Why 2017's Junior Springboks are crucial to the domestic game's survival

Curwin Bosch (Gallo Images)
Curwin Bosch (Gallo Images)
  • The 2017 team that earned bronze at the Under-20 World Champs are arguably the men that needs to keep the domestic game alive
  • For many years, Junior Springboks could still rely on apprenticeships at senior level, but the player drain is squeezing them ripe earlier
  • Disconcertingly, the recent 'opt-out' clause showed SA rugby could easily lose experienced players ... at age 22

It's a feather in South African rugby's cap that the Junior Springboks remain remarkably consistent and competitive in World Rugby's annual Under-20 World Championships.

There's an argument to be made that the team over the past few seasons haven't reached their fullest potential at the tournament, but one can't complain too much when it's taken into consideration that since 2010 South Africa have claimed bronze six times, came second in 2014 and won in 2012.

Their only so-called "blowout" was fifth place at 2011's edition.

The point isn't how well the Junior Springboks cope at their "world cup", rather how it remains a remarkably reliable gauge of the local game's continued depth and competitiveness at franchise and national level.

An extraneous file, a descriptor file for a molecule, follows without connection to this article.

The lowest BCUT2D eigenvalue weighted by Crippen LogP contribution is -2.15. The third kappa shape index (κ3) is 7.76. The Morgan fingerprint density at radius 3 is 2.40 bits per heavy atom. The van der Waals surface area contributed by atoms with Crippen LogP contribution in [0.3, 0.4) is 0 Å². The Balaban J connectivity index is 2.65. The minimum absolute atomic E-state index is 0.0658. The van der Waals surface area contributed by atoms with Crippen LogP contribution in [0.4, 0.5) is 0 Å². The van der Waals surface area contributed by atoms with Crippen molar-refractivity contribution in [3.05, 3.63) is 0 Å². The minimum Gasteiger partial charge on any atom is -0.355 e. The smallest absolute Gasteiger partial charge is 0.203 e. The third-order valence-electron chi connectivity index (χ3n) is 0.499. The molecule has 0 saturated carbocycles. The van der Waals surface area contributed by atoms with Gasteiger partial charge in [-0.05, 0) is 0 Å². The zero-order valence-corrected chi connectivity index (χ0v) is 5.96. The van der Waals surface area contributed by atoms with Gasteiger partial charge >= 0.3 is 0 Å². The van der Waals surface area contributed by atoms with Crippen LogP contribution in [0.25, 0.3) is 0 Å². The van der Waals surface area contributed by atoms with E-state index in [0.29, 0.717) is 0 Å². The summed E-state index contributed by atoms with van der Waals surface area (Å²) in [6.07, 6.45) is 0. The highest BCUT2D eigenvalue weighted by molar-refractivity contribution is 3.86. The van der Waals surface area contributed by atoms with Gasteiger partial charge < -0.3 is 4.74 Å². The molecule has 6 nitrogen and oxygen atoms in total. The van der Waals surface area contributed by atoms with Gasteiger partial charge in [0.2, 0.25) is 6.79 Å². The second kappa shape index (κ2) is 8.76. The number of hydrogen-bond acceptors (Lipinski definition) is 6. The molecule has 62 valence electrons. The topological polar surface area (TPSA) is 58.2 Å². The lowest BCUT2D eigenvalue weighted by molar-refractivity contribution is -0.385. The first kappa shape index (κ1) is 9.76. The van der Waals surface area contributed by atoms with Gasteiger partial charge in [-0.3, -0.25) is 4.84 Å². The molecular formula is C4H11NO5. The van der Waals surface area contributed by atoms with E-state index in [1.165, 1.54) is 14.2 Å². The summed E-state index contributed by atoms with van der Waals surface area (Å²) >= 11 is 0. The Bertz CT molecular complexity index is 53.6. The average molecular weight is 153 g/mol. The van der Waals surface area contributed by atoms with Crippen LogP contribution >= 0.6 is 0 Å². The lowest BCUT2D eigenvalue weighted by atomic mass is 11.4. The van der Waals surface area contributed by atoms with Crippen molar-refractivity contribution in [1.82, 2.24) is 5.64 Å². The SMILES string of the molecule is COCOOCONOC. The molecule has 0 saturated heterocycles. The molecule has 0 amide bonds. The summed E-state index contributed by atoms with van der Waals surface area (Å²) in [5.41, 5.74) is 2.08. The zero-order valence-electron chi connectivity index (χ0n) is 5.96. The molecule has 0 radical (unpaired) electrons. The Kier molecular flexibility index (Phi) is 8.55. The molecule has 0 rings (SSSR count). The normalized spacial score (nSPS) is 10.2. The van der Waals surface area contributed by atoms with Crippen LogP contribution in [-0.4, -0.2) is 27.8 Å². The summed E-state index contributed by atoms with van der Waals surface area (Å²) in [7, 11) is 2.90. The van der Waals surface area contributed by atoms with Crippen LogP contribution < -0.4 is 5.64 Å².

However, as SA Rugby still navigates the Covid-19 storm that is raging as well as the more entrenched problem of an uncertain economic landscape, it's rapidly becoming clearer that the Junior Springboks' class of 2017, led by the Stormers' Ernst van Rhyn, is now arguably the most important vintage ever of the professional era.

It's important to point out that South Africa's national junior teams over the years are a bit like George Orwell's Animal Farm - they're not all equal.

In 1999, Eric Sauls masterminded the Boks' inaugural world Under-21 title with a thrilling win over the Baby All Blacks.

That team was led by a certain John Smit and also produced accomplished national and provincial players such as De Wet Barry, Wayne Julies, Lawrence Sephaka, Johan Roets, Jaco van der Westhuyzen, Hendro Scholtz and Dan Vickerman.

2002's winning team under Jake White was hugely important because it provided much of the backbone of his national squad between 2004 and 2007, culminating in the World Cup triumph in France.

Jean de Villiers (who went on to become national captain under Heyneke Meyer), Schalk Burger, Fourie du Preez, Odwa Ndungane, Juan Smith, Ricky Januarie, Pedrie Wannenburg and Gurthro Steenkamp would all become major presences for the next decade.

Fortuitously for White and his successor, Peter de Villiers, the 2005 Under-21 team regained the world title, providing the platform for classy backups and eventual starters to emerge in Bismarck du Plessis, Ruan Pienaar, Morne Steyn, Adriaan Strauss and Heinke van der Merwe.

Dawie Theron's 2012 charges memorably ended the trophy drought at home in 2012, bringing various current stalwarts to the fore such as Pieter-Steph du Toit, Steven Kitshoff, Dillyn Leyds, Jan Serfontein, William Small-Smith and a certain raw 18-year-old named Handre Pollard.

Up until that year, one could still argue that even though that squad has five players with prior Super Rugby experience already, there was still a proverbial natural order present.